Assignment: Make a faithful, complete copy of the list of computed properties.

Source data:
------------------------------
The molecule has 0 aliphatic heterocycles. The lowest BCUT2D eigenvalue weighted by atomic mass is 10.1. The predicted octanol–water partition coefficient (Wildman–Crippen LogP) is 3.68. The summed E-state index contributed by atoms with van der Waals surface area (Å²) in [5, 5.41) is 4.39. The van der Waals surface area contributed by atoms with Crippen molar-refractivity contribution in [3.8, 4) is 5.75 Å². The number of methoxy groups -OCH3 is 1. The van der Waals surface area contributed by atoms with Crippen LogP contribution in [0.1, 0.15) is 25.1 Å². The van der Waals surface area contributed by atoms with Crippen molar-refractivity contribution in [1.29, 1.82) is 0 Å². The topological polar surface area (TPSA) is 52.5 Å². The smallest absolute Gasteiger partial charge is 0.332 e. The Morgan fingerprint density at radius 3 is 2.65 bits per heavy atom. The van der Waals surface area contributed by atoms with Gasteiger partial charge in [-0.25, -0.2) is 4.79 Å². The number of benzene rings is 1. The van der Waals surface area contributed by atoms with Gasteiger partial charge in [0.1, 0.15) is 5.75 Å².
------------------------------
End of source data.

The molecule has 0 aliphatic heterocycles. The lowest BCUT2D eigenvalue weighted by atomic mass is 10.1. The predicted octanol–water partition coefficient (Wildman–Crippen LogP) is 3.68. The summed E-state index contributed by atoms with van der Waals surface area (Å²) in [5, 5.41) is 4.39. The van der Waals surface area contributed by atoms with Crippen molar-refractivity contribution in [3.8, 4) is 5.75 Å². The number of methoxy groups -OCH3 is 1. The van der Waals surface area contributed by atoms with Crippen LogP contribution in [0.1, 0.15) is 25.1 Å². The van der Waals surface area contributed by atoms with Crippen molar-refractivity contribution in [1.29, 1.82) is 0 Å². The topological polar surface area (TPSA) is 52.5 Å². The smallest absolute Gasteiger partial charge is 0.332 e. The Morgan fingerprint density at radius 3 is 2.65 bits per heavy atom. The van der Waals surface area contributed by atoms with Gasteiger partial charge in [-0.25, -0.2) is 4.79 Å². The number of benzene rings is 1. The van der Waals surface area contributed by atoms with Gasteiger partial charge in [0.1, 0.15) is 5.75 Å².